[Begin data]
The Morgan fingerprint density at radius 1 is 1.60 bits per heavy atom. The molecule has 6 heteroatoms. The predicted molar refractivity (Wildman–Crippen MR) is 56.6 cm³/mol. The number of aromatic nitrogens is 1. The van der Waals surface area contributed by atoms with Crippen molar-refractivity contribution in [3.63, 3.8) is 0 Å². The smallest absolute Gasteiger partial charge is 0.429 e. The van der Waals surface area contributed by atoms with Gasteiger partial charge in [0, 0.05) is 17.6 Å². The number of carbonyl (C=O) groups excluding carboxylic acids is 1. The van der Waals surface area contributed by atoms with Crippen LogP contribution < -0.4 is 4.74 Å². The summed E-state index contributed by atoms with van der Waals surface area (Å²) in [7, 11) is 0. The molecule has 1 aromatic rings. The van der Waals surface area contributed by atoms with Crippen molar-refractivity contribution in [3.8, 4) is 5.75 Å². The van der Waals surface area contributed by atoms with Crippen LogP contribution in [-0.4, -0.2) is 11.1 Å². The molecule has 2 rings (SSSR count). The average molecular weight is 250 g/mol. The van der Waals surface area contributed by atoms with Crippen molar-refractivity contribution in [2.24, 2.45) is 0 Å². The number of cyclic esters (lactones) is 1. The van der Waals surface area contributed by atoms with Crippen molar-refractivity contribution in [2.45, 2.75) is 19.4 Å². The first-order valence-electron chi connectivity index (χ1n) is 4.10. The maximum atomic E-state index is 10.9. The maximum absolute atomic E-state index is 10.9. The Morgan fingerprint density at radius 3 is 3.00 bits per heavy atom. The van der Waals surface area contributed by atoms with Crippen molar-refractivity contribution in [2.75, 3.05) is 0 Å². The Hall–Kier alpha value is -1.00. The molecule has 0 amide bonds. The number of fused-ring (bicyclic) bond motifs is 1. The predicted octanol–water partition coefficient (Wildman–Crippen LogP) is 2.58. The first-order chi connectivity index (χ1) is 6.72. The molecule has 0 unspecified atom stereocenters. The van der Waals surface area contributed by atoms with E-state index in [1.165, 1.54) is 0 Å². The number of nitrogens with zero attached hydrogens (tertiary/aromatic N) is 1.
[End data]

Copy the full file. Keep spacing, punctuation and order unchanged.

The Morgan fingerprint density at radius 1 is 1.60 bits per heavy atom. The molecule has 6 heteroatoms. The predicted molar refractivity (Wildman–Crippen MR) is 56.6 cm³/mol. The number of aromatic nitrogens is 1. The van der Waals surface area contributed by atoms with Crippen molar-refractivity contribution in [3.63, 3.8) is 0 Å². The smallest absolute Gasteiger partial charge is 0.429 e. The van der Waals surface area contributed by atoms with Gasteiger partial charge in [0, 0.05) is 17.6 Å². The number of carbonyl (C=O) groups excluding carboxylic acids is 1. The van der Waals surface area contributed by atoms with Crippen LogP contribution < -0.4 is 4.74 Å². The summed E-state index contributed by atoms with van der Waals surface area (Å²) in [7, 11) is 0. The molecule has 1 aromatic rings. The van der Waals surface area contributed by atoms with Crippen molar-refractivity contribution in [3.8, 4) is 5.75 Å². The van der Waals surface area contributed by atoms with Crippen LogP contribution in [-0.4, -0.2) is 11.1 Å². The molecule has 2 rings (SSSR count). The average molecular weight is 250 g/mol. The van der Waals surface area contributed by atoms with Crippen molar-refractivity contribution in [2.24, 2.45) is 0 Å². The number of cyclic esters (lactones) is 1. The van der Waals surface area contributed by atoms with Crippen molar-refractivity contribution in [2.45, 2.75) is 19.4 Å². The first-order valence-electron chi connectivity index (χ1n) is 4.10. The maximum atomic E-state index is 10.9. The maximum absolute atomic E-state index is 10.9. The Morgan fingerprint density at radius 3 is 3.00 bits per heavy atom. The van der Waals surface area contributed by atoms with Crippen molar-refractivity contribution in [2.75, 3.05) is 0 Å². The Hall–Kier alpha value is -1.00. The molecule has 0 amide bonds. The number of fused-ring (bicyclic) bond motifs is 1. The predicted octanol–water partition coefficient (Wildman–Crippen LogP) is 2.58. The first-order chi connectivity index (χ1) is 6.72. The molecule has 0 unspecified atom stereocenters. The van der Waals surface area contributed by atoms with E-state index in [1.165, 1.54) is 0 Å². The number of nitrogens with zero attached hydrogens (tertiary/aromatic N) is 1.